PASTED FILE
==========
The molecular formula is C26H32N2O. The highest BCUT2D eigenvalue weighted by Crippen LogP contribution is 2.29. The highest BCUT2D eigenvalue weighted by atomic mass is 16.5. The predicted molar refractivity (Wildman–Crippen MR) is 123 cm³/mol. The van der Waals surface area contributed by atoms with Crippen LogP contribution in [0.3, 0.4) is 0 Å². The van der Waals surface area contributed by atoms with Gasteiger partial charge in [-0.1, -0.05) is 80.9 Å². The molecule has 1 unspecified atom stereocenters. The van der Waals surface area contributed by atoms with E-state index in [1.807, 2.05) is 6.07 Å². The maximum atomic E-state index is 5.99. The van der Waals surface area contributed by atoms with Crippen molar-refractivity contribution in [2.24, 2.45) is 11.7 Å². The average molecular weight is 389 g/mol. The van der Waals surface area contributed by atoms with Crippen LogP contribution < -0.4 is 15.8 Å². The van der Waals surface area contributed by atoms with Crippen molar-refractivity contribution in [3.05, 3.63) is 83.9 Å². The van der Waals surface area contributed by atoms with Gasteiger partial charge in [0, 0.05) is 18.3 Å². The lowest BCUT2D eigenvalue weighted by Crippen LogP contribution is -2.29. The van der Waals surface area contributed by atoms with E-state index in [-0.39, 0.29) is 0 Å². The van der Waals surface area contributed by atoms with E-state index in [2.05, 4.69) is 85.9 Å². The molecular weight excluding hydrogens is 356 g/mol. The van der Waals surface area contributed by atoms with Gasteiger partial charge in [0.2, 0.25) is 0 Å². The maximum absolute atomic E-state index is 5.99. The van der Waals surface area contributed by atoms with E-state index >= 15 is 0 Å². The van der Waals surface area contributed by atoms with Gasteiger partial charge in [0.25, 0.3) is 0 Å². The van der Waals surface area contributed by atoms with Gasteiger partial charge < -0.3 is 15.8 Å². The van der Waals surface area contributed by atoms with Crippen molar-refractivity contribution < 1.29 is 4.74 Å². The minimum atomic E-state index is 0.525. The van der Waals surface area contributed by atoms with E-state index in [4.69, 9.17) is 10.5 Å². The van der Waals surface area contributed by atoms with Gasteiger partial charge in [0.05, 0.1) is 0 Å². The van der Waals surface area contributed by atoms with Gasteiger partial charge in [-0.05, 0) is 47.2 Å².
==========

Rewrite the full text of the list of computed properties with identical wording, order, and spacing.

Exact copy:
The molecular formula is C26H32N2O. The highest BCUT2D eigenvalue weighted by Crippen LogP contribution is 2.29. The highest BCUT2D eigenvalue weighted by atomic mass is 16.5. The predicted molar refractivity (Wildman–Crippen MR) is 123 cm³/mol. The van der Waals surface area contributed by atoms with Crippen LogP contribution in [0.3, 0.4) is 0 Å². The van der Waals surface area contributed by atoms with Gasteiger partial charge in [-0.1, -0.05) is 80.9 Å². The molecule has 1 unspecified atom stereocenters. The van der Waals surface area contributed by atoms with E-state index in [1.807, 2.05) is 6.07 Å². The maximum atomic E-state index is 5.99. The van der Waals surface area contributed by atoms with Crippen molar-refractivity contribution in [2.24, 2.45) is 11.7 Å². The average molecular weight is 389 g/mol. The van der Waals surface area contributed by atoms with Crippen LogP contribution < -0.4 is 15.8 Å². The van der Waals surface area contributed by atoms with Crippen molar-refractivity contribution in [3.05, 3.63) is 83.9 Å². The van der Waals surface area contributed by atoms with Gasteiger partial charge in [0, 0.05) is 18.3 Å². The lowest BCUT2D eigenvalue weighted by Crippen LogP contribution is -2.29. The van der Waals surface area contributed by atoms with E-state index in [-0.39, 0.29) is 0 Å². The van der Waals surface area contributed by atoms with E-state index in [2.05, 4.69) is 85.9 Å². The molecular weight excluding hydrogens is 356 g/mol. The van der Waals surface area contributed by atoms with Gasteiger partial charge in [0.2, 0.25) is 0 Å². The maximum absolute atomic E-state index is 5.99. The van der Waals surface area contributed by atoms with E-state index >= 15 is 0 Å². The van der Waals surface area contributed by atoms with Gasteiger partial charge in [0.25, 0.3) is 0 Å². The van der Waals surface area contributed by atoms with Gasteiger partial charge < -0.3 is 15.8 Å². The van der Waals surface area contributed by atoms with Crippen molar-refractivity contribution < 1.29 is 4.74 Å². The minimum atomic E-state index is 0.525. The van der Waals surface area contributed by atoms with E-state index in [4.69, 9.17) is 10.5 Å². The van der Waals surface area contributed by atoms with Gasteiger partial charge in [0.05, 0.1) is 0 Å². The van der Waals surface area contributed by atoms with Gasteiger partial charge in [-0.05, 0) is 47.2 Å².